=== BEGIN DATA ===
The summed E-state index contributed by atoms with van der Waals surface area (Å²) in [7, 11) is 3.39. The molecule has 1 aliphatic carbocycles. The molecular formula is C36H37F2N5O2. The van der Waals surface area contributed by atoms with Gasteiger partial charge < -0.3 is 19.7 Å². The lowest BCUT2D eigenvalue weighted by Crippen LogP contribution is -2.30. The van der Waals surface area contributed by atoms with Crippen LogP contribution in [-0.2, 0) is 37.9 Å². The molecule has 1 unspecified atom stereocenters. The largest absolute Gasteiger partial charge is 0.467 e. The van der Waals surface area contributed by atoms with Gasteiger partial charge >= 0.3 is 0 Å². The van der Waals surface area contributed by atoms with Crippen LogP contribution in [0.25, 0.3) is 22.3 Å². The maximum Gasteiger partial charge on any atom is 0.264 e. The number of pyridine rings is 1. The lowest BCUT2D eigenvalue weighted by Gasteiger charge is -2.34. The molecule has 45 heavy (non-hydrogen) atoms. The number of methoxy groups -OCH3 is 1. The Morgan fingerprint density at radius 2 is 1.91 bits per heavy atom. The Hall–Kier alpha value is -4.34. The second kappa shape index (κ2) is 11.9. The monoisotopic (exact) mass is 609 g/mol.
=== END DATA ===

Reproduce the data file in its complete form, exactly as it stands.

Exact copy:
The summed E-state index contributed by atoms with van der Waals surface area (Å²) in [7, 11) is 3.39. The molecule has 1 aliphatic carbocycles. The molecular formula is C36H37F2N5O2. The van der Waals surface area contributed by atoms with Gasteiger partial charge < -0.3 is 19.7 Å². The lowest BCUT2D eigenvalue weighted by Crippen LogP contribution is -2.30. The van der Waals surface area contributed by atoms with Crippen LogP contribution in [-0.2, 0) is 37.9 Å². The molecule has 1 unspecified atom stereocenters. The largest absolute Gasteiger partial charge is 0.467 e. The van der Waals surface area contributed by atoms with Gasteiger partial charge >= 0.3 is 0 Å². The van der Waals surface area contributed by atoms with Crippen LogP contribution in [0.25, 0.3) is 22.3 Å². The maximum Gasteiger partial charge on any atom is 0.264 e. The number of pyridine rings is 1. The lowest BCUT2D eigenvalue weighted by Gasteiger charge is -2.34. The molecule has 45 heavy (non-hydrogen) atoms. The number of methoxy groups -OCH3 is 1. The Morgan fingerprint density at radius 2 is 1.91 bits per heavy atom. The Hall–Kier alpha value is -4.34. The second kappa shape index (κ2) is 11.9. The monoisotopic (exact) mass is 609 g/mol.